Organisation, talk talk and more talk. It’s the same with the Soviet of Artistic Organisations and the Educational Committee for the Soviet of Workers’ Deputies. Work here, there and everywhere. I haven’t written my article for the magazine and my pieces still aren’t ready, but I think it should all be finished by 8 June. It’s an anxious time, generally. For some reason, the workers of the world are failing to unite. England doesn’t want to end the war. God, when will we see an end to this inhumane war? Can it really be so difficult to say to all these people of different nations “enough”? After all, the Russian people have told the whole world “Enough!”
At eleven o'clock to-night Albert Thomas arrived at the Finland Station with an impressive escort of officers and secretaries.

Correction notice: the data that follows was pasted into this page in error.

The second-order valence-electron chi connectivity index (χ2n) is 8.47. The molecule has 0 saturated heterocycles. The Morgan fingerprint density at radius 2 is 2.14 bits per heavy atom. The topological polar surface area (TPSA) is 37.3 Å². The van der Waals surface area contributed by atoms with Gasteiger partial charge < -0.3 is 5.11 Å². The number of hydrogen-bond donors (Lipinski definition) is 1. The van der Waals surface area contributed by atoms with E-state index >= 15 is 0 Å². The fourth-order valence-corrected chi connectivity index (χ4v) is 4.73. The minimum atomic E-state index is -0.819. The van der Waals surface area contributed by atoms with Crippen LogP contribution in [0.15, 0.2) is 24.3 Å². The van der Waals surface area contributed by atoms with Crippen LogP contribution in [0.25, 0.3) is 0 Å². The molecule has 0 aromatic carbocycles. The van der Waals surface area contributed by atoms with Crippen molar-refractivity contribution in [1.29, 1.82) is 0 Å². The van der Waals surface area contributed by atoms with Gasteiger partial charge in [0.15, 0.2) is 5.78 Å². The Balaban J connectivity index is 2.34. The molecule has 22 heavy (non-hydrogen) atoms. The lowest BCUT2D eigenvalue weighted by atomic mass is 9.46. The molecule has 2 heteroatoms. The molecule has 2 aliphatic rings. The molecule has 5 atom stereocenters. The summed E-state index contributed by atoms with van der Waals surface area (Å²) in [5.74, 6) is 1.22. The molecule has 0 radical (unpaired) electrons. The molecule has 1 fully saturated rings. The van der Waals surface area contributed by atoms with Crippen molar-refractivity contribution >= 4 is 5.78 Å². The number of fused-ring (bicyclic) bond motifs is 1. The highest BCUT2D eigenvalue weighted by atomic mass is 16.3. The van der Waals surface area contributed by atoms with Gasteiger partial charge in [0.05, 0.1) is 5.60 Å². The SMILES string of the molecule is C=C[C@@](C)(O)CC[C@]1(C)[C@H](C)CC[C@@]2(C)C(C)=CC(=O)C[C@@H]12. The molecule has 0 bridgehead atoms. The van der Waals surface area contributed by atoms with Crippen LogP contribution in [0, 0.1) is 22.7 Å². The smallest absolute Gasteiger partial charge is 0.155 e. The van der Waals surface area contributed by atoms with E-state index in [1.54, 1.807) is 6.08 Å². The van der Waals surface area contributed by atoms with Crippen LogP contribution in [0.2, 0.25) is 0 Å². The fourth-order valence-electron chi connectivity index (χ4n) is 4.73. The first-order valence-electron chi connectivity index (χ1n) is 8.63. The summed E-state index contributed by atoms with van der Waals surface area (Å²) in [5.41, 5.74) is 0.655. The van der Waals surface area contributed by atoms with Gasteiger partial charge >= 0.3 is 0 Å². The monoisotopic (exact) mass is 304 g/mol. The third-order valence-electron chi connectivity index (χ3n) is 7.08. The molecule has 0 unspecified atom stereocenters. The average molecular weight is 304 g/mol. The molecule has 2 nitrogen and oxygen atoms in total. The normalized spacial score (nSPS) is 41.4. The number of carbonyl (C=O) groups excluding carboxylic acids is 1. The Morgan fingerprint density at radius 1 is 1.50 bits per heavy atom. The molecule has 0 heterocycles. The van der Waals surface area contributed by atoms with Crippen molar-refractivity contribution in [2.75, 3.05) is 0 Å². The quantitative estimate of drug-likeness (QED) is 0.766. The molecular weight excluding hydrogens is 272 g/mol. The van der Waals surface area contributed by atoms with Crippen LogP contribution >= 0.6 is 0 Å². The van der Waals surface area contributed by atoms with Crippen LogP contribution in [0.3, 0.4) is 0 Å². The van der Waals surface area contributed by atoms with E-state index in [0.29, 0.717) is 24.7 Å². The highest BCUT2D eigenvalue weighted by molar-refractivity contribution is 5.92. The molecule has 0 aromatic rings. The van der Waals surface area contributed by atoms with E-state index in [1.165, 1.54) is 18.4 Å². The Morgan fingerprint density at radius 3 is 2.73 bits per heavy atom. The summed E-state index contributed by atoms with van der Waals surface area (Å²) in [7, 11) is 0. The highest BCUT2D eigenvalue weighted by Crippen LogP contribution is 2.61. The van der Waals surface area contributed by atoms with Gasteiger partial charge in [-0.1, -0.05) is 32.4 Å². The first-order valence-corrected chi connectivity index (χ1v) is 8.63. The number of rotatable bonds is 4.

From the same train stepped about a score of famous exiles, who have come from France, England and Switzerland; so the station was decorated with red flags. A dense crowd was massed at all the approaches. Numerous delegations, carrying scarlet banners, were grouped at the entrance of the hall and the "Red Guard," which has replaced the civic police, lined the platform with the finest specimens of apaches, sporting red ties and scarves, of which the municipality can boast. See more
As soon as the train appeared, a storm of cheers burst forth. But the station was badly lit; a clammy and icy fog made the air thick; there was a chaotic accumulation of luggage and boxes all over the place and almost invading the lines, so that the return of the exiles was both triumphal and inauspicious.
Miliukov, Terestchenko and Konovalov went with me to welcome the French mission. After the official salaams, I led Albert Thomas towards my car, to the accompaniment of a general ovation.
This sight, a great contrast to what he had seen in May, 1916, touched him in his revolutionary fibres. His eyes sparkled as he glanced about him. More than once he said to me: